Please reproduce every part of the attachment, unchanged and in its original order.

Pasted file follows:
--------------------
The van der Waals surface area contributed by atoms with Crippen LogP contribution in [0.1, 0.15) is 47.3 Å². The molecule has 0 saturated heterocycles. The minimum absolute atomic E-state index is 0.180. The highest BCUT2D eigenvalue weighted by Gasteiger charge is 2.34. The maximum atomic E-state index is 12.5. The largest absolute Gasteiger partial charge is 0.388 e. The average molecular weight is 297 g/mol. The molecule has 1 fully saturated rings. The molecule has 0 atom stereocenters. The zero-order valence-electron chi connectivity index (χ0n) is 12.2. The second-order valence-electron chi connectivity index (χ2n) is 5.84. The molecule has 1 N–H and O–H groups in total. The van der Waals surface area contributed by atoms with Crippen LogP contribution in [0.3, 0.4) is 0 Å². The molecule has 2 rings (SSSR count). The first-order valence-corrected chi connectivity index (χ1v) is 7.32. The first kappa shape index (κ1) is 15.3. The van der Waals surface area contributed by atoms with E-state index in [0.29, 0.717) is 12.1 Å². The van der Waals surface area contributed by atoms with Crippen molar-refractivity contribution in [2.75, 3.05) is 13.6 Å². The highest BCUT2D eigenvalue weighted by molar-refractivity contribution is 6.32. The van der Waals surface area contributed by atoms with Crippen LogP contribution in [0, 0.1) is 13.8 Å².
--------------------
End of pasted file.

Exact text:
The van der Waals surface area contributed by atoms with Crippen LogP contribution in [0.1, 0.15) is 47.3 Å². The molecule has 0 saturated heterocycles. The minimum absolute atomic E-state index is 0.180. The highest BCUT2D eigenvalue weighted by Gasteiger charge is 2.34. The maximum atomic E-state index is 12.5. The largest absolute Gasteiger partial charge is 0.388 e. The average molecular weight is 297 g/mol. The molecule has 1 fully saturated rings. The molecule has 0 atom stereocenters. The zero-order valence-electron chi connectivity index (χ0n) is 12.2. The second-order valence-electron chi connectivity index (χ2n) is 5.84. The molecule has 1 N–H and O–H groups in total. The van der Waals surface area contributed by atoms with Crippen LogP contribution in [0.3, 0.4) is 0 Å². The molecule has 2 rings (SSSR count). The first-order valence-corrected chi connectivity index (χ1v) is 7.32. The first kappa shape index (κ1) is 15.3. The van der Waals surface area contributed by atoms with E-state index in [0.29, 0.717) is 12.1 Å². The van der Waals surface area contributed by atoms with Crippen molar-refractivity contribution in [2.75, 3.05) is 13.6 Å². The highest BCUT2D eigenvalue weighted by molar-refractivity contribution is 6.32. The van der Waals surface area contributed by atoms with Crippen LogP contribution in [0, 0.1) is 13.8 Å².